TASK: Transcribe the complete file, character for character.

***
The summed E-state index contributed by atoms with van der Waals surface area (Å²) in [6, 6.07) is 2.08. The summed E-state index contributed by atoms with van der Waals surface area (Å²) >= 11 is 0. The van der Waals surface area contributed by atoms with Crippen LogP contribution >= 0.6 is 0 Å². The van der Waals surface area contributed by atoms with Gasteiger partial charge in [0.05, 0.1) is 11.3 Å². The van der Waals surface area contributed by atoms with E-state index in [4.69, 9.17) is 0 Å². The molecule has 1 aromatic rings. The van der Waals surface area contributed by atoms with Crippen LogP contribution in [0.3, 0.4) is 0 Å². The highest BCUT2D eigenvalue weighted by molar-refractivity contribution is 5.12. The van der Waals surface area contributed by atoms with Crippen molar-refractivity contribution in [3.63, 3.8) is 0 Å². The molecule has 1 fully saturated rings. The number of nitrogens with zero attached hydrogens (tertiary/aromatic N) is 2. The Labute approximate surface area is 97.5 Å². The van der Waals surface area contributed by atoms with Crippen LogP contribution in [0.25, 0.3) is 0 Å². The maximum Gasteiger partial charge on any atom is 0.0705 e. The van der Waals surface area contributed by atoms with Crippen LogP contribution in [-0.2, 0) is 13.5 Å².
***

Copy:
The summed E-state index contributed by atoms with van der Waals surface area (Å²) in [6, 6.07) is 2.08. The summed E-state index contributed by atoms with van der Waals surface area (Å²) >= 11 is 0. The van der Waals surface area contributed by atoms with Crippen LogP contribution >= 0.6 is 0 Å². The van der Waals surface area contributed by atoms with Gasteiger partial charge in [0.05, 0.1) is 11.3 Å². The van der Waals surface area contributed by atoms with E-state index in [4.69, 9.17) is 0 Å². The molecule has 1 aromatic rings. The van der Waals surface area contributed by atoms with Crippen LogP contribution in [0.3, 0.4) is 0 Å². The highest BCUT2D eigenvalue weighted by molar-refractivity contribution is 5.12. The van der Waals surface area contributed by atoms with Crippen molar-refractivity contribution in [3.63, 3.8) is 0 Å². The molecule has 1 fully saturated rings. The number of nitrogens with zero attached hydrogens (tertiary/aromatic N) is 2. The Labute approximate surface area is 97.5 Å². The van der Waals surface area contributed by atoms with Crippen LogP contribution in [0.25, 0.3) is 0 Å². The maximum Gasteiger partial charge on any atom is 0.0705 e. The van der Waals surface area contributed by atoms with Crippen LogP contribution in [-0.2, 0) is 13.5 Å².